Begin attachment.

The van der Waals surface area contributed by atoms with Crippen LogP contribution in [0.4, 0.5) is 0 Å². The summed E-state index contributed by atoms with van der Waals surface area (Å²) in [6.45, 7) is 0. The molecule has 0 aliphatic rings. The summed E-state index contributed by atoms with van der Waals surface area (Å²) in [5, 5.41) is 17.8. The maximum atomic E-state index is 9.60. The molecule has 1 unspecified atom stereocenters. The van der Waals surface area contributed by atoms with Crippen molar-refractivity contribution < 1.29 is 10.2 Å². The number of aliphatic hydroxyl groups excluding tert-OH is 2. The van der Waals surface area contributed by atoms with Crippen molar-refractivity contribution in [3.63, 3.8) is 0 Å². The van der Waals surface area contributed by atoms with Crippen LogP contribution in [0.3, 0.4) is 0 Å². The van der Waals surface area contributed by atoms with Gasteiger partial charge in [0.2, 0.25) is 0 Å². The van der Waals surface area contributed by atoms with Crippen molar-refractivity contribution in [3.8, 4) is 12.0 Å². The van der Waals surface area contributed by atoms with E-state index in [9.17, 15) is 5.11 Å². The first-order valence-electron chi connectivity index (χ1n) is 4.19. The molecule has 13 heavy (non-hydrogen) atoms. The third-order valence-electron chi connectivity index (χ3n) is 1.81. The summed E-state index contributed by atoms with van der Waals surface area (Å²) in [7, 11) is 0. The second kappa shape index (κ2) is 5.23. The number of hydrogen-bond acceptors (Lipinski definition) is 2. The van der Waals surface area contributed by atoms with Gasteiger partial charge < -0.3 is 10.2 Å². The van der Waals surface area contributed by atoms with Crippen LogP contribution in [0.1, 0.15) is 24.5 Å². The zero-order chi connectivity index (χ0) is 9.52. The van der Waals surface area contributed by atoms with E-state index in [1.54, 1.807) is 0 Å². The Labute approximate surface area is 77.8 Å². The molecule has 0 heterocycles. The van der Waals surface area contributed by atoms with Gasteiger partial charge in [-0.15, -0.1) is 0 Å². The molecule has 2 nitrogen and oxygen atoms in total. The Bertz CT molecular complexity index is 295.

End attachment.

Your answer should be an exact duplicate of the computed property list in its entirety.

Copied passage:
The van der Waals surface area contributed by atoms with Crippen LogP contribution in [0.4, 0.5) is 0 Å². The summed E-state index contributed by atoms with van der Waals surface area (Å²) in [6.45, 7) is 0. The molecule has 0 aliphatic rings. The summed E-state index contributed by atoms with van der Waals surface area (Å²) in [5, 5.41) is 17.8. The maximum atomic E-state index is 9.60. The molecule has 1 unspecified atom stereocenters. The van der Waals surface area contributed by atoms with Crippen molar-refractivity contribution < 1.29 is 10.2 Å². The number of aliphatic hydroxyl groups excluding tert-OH is 2. The van der Waals surface area contributed by atoms with Crippen molar-refractivity contribution in [3.63, 3.8) is 0 Å². The van der Waals surface area contributed by atoms with Crippen LogP contribution in [0.3, 0.4) is 0 Å². The van der Waals surface area contributed by atoms with Gasteiger partial charge in [0.2, 0.25) is 0 Å². The van der Waals surface area contributed by atoms with Crippen molar-refractivity contribution in [3.8, 4) is 12.0 Å². The van der Waals surface area contributed by atoms with E-state index in [9.17, 15) is 5.11 Å². The first-order valence-electron chi connectivity index (χ1n) is 4.19. The molecule has 13 heavy (non-hydrogen) atoms. The third-order valence-electron chi connectivity index (χ3n) is 1.81. The summed E-state index contributed by atoms with van der Waals surface area (Å²) in [7, 11) is 0. The second kappa shape index (κ2) is 5.23. The number of hydrogen-bond acceptors (Lipinski definition) is 2. The van der Waals surface area contributed by atoms with Gasteiger partial charge < -0.3 is 10.2 Å². The van der Waals surface area contributed by atoms with Crippen LogP contribution in [0.1, 0.15) is 24.5 Å². The zero-order chi connectivity index (χ0) is 9.52. The van der Waals surface area contributed by atoms with E-state index in [1.54, 1.807) is 0 Å². The Labute approximate surface area is 77.8 Å². The molecule has 0 heterocycles. The van der Waals surface area contributed by atoms with Gasteiger partial charge in [-0.15, -0.1) is 0 Å². The molecule has 2 nitrogen and oxygen atoms in total. The Bertz CT molecular complexity index is 295.